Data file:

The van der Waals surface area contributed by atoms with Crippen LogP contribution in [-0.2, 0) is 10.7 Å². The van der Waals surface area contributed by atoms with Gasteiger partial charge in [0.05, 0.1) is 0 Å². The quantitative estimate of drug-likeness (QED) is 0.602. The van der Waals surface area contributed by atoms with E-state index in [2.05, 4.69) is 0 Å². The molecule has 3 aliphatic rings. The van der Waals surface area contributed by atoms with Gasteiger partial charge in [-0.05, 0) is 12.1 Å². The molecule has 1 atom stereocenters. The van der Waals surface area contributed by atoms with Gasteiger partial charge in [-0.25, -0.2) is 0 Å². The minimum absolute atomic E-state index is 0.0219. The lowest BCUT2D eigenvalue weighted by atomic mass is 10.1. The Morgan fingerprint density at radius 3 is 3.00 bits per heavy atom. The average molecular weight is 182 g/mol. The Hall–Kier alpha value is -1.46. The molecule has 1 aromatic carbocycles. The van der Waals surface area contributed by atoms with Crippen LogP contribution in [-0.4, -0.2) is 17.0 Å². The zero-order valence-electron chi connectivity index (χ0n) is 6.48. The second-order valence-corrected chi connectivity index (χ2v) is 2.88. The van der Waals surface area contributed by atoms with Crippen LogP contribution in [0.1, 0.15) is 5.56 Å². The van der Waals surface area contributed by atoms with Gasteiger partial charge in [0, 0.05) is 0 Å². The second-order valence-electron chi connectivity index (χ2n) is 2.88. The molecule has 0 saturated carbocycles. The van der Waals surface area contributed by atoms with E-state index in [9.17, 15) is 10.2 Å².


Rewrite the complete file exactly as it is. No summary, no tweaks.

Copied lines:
The van der Waals surface area contributed by atoms with Crippen LogP contribution in [-0.2, 0) is 10.7 Å². The van der Waals surface area contributed by atoms with Gasteiger partial charge in [0.05, 0.1) is 0 Å². The quantitative estimate of drug-likeness (QED) is 0.602. The van der Waals surface area contributed by atoms with E-state index in [2.05, 4.69) is 0 Å². The molecule has 3 aliphatic rings. The van der Waals surface area contributed by atoms with Gasteiger partial charge in [-0.05, 0) is 12.1 Å². The molecule has 1 atom stereocenters. The van der Waals surface area contributed by atoms with Gasteiger partial charge in [-0.25, -0.2) is 0 Å². The minimum absolute atomic E-state index is 0.0219. The lowest BCUT2D eigenvalue weighted by atomic mass is 10.1. The Morgan fingerprint density at radius 3 is 3.00 bits per heavy atom. The average molecular weight is 182 g/mol. The Hall–Kier alpha value is -1.46. The molecule has 1 aromatic carbocycles. The van der Waals surface area contributed by atoms with Crippen LogP contribution in [-0.4, -0.2) is 17.0 Å². The zero-order valence-electron chi connectivity index (χ0n) is 6.48. The second-order valence-corrected chi connectivity index (χ2v) is 2.88. The van der Waals surface area contributed by atoms with Crippen LogP contribution in [0.1, 0.15) is 5.56 Å². The van der Waals surface area contributed by atoms with Gasteiger partial charge in [0, 0.05) is 0 Å². The second-order valence-electron chi connectivity index (χ2n) is 2.88. The molecule has 0 saturated carbocycles. The van der Waals surface area contributed by atoms with E-state index in [9.17, 15) is 10.2 Å².